The Shaman's Daughter

Her father speaks hushed voices in the dark. His hands beneath the
shears are wet.
Later, the bandages soaking,
he speaks to her of prices
and how even shamans will make devil deals.
She thinks

she hears him whisper sorry in her ear
before he pulls the gauze tight
and she drifts into the dark.

Even shamans will make devil deals,
she hears as she wakes up again in darkness, fire in her nostrils.
Both her hands are perfect pain, tears inside her mind.
As the darkness opens to her eyes,
she can make out curving horns beside her bed,
growing on a head that holds the place of caring.
The horns

are beatific in how they catch shadows in their bends,
silk-slick, silk-soft, silk-light breaking in oily shimmers on them.
Beneath the horns, the devil bends his head
to fathom the depth of her eyes.

She insisted on the ring, but carries it on a chain round her neck
in lack of a more fitting place.
She used to play the lyre once, when she was young,
and losing that voice made her sore so much
that her devil forbade all strings in the Underworld.
That is too harsh, she told him, and like always he gave in,
but still, minstrels have a hard time getting to their throne, she notices.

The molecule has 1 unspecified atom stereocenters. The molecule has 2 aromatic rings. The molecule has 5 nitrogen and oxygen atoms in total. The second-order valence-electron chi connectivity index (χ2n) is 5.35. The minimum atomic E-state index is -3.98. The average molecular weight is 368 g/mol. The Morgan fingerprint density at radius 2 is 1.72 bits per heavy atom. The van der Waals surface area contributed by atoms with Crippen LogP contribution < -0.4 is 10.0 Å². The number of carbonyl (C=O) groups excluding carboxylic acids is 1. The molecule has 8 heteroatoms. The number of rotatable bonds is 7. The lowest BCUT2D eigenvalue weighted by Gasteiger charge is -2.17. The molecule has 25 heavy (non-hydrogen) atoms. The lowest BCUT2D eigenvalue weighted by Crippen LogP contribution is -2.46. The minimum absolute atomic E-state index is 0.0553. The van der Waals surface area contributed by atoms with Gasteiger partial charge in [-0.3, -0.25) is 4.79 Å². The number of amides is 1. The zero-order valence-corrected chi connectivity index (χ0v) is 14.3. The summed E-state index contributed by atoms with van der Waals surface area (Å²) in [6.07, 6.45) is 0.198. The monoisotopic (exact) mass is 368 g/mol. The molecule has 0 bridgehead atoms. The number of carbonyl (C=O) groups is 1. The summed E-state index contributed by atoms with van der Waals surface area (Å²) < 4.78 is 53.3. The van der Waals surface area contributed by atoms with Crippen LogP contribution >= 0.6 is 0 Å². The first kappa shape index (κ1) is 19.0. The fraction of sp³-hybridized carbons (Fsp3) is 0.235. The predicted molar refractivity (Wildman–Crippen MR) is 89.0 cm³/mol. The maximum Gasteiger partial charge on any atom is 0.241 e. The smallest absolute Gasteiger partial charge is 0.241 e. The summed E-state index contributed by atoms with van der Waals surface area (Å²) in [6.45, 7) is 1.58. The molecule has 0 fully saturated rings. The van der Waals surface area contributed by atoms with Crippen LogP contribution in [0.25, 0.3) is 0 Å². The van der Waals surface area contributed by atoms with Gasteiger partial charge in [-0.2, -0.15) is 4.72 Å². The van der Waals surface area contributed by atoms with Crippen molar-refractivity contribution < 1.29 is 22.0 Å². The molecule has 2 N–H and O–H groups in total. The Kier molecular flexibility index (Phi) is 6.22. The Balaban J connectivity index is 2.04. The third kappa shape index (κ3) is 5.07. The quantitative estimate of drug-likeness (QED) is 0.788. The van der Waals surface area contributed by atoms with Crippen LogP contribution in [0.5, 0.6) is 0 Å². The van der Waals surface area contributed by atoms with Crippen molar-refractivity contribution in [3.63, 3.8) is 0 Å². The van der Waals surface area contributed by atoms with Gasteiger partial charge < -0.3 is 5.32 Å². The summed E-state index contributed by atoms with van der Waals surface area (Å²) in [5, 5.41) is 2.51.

She used to be a shaman's heir, but now,
the queen of hell, she misses the voices of spirits from above.
Now, she is a witch, and the voices of a thousand demons will come
when she calls. Some even come unbidden, bring her on their moth wings
flowers from the earth, and pollen, cherries just the right shade of red,
a showering of nuts and acorns.
Their fractal eyes and shimmer wings gleam when she thanks them
and she thinks of her husband's bright horns.

One night, a cry of hushed voices wakes her from her sleep.
She pulls her limbs from where they are tangled with his,
pulls out her mangled hands from where they are sheltered in his palms,
and follows that call that she knows is for her.

Stark and stinging, she finds it to come from the Half-and-Half, from
the In-Between.
It takes her a moment, but she recognizes him soon enough, even if his
hair has grown thin
where hers is lush and thick still, even if his face is carved in
wrinkles where hers
is still soft and young as snow in November.

Her dead brother who was traded for and who lived what was not his life to live
up in the world of the living. He holds the shears,
and the memory is sharp in her.

Even shamans will make devil deals,
she thinks, her body a tremor. Behind her, her husband has woken,
wraps a shawl around her shoulders, and tells her to go back to sleep,
nothing anyone can to about it anyway. He will deal with it, he says,
has to, she knows.

She goes back home, prepares tea in the kitchen, three cups. In one,
she puts a drug against the pain. She wonders which room
her dead brother's girl might like, perhaps the one in the east wing
that catches the light of the rising moon and overlooks the lily fields.
She tells the demons to bring out the fresh linens, the ones with the
sunflower smell.
Before her, in her hot hot palms,
one cup of tea's gone bitter brine.